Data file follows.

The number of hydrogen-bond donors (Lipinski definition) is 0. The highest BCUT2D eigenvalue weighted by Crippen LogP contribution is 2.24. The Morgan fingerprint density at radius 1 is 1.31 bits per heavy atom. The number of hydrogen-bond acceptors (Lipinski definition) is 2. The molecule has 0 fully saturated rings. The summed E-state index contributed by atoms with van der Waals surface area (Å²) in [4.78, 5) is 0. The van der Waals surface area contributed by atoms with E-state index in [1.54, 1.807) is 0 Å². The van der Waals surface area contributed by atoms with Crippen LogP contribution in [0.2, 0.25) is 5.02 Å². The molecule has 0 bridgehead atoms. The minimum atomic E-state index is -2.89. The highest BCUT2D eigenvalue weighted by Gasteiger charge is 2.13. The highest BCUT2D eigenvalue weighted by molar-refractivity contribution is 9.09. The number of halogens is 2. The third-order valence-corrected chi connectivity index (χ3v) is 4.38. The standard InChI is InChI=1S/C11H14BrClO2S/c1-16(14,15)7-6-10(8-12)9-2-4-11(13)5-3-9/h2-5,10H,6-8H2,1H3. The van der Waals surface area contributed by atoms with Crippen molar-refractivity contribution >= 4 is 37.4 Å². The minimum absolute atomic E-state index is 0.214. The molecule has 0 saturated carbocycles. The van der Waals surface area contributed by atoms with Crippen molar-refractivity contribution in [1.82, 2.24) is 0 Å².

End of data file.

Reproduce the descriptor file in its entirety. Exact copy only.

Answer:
The number of hydrogen-bond donors (Lipinski definition) is 0. The highest BCUT2D eigenvalue weighted by Crippen LogP contribution is 2.24. The Morgan fingerprint density at radius 1 is 1.31 bits per heavy atom. The number of hydrogen-bond acceptors (Lipinski definition) is 2. The molecule has 0 fully saturated rings. The summed E-state index contributed by atoms with van der Waals surface area (Å²) in [4.78, 5) is 0. The van der Waals surface area contributed by atoms with E-state index in [1.54, 1.807) is 0 Å². The van der Waals surface area contributed by atoms with Crippen LogP contribution in [0.2, 0.25) is 5.02 Å². The molecule has 0 bridgehead atoms. The minimum atomic E-state index is -2.89. The highest BCUT2D eigenvalue weighted by Gasteiger charge is 2.13. The highest BCUT2D eigenvalue weighted by molar-refractivity contribution is 9.09. The number of halogens is 2. The third-order valence-corrected chi connectivity index (χ3v) is 4.38. The standard InChI is InChI=1S/C11H14BrClO2S/c1-16(14,15)7-6-10(8-12)9-2-4-11(13)5-3-9/h2-5,10H,6-8H2,1H3. The van der Waals surface area contributed by atoms with Crippen molar-refractivity contribution >= 4 is 37.4 Å². The minimum absolute atomic E-state index is 0.214. The molecule has 0 saturated carbocycles. The van der Waals surface area contributed by atoms with Crippen molar-refractivity contribution in [1.82, 2.24) is 0 Å².